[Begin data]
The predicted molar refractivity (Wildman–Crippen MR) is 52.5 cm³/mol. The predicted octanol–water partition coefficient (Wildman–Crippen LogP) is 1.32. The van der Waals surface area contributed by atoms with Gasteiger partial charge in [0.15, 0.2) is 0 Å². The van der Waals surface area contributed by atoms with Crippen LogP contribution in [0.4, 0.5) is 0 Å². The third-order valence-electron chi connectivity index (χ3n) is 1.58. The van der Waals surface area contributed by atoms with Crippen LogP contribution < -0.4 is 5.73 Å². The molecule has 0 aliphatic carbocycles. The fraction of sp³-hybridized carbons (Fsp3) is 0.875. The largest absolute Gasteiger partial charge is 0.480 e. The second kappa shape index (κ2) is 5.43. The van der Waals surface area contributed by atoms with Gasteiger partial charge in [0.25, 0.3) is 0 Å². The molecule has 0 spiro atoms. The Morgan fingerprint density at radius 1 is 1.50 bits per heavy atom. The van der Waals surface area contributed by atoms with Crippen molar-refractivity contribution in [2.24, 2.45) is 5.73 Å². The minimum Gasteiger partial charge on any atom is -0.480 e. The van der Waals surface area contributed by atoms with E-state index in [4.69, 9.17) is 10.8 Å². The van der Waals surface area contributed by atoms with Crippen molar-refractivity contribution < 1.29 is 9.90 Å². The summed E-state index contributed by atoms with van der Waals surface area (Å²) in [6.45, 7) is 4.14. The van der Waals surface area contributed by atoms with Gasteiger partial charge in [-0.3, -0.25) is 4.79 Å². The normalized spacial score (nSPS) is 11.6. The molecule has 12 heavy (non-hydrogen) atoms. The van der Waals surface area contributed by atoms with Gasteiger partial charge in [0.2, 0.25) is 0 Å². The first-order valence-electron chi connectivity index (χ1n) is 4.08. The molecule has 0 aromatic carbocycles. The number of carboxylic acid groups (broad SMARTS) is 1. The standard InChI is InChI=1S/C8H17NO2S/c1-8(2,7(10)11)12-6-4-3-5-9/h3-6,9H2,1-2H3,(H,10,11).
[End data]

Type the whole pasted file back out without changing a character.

The predicted molar refractivity (Wildman–Crippen MR) is 52.5 cm³/mol. The predicted octanol–water partition coefficient (Wildman–Crippen LogP) is 1.32. The van der Waals surface area contributed by atoms with Gasteiger partial charge in [0.15, 0.2) is 0 Å². The van der Waals surface area contributed by atoms with Crippen LogP contribution in [0.4, 0.5) is 0 Å². The third-order valence-electron chi connectivity index (χ3n) is 1.58. The van der Waals surface area contributed by atoms with Crippen LogP contribution < -0.4 is 5.73 Å². The molecule has 0 aliphatic carbocycles. The fraction of sp³-hybridized carbons (Fsp3) is 0.875. The largest absolute Gasteiger partial charge is 0.480 e. The second kappa shape index (κ2) is 5.43. The van der Waals surface area contributed by atoms with Gasteiger partial charge in [0.25, 0.3) is 0 Å². The molecule has 0 spiro atoms. The Morgan fingerprint density at radius 1 is 1.50 bits per heavy atom. The van der Waals surface area contributed by atoms with Crippen molar-refractivity contribution in [2.24, 2.45) is 5.73 Å². The minimum Gasteiger partial charge on any atom is -0.480 e. The van der Waals surface area contributed by atoms with E-state index in [4.69, 9.17) is 10.8 Å². The van der Waals surface area contributed by atoms with Crippen molar-refractivity contribution < 1.29 is 9.90 Å². The summed E-state index contributed by atoms with van der Waals surface area (Å²) in [6.45, 7) is 4.14. The van der Waals surface area contributed by atoms with Gasteiger partial charge in [-0.3, -0.25) is 4.79 Å². The normalized spacial score (nSPS) is 11.6. The molecule has 12 heavy (non-hydrogen) atoms. The van der Waals surface area contributed by atoms with Gasteiger partial charge in [0.2, 0.25) is 0 Å². The first-order valence-electron chi connectivity index (χ1n) is 4.08. The molecule has 0 aromatic carbocycles. The number of carboxylic acid groups (broad SMARTS) is 1. The standard InChI is InChI=1S/C8H17NO2S/c1-8(2,7(10)11)12-6-4-3-5-9/h3-6,9H2,1-2H3,(H,10,11).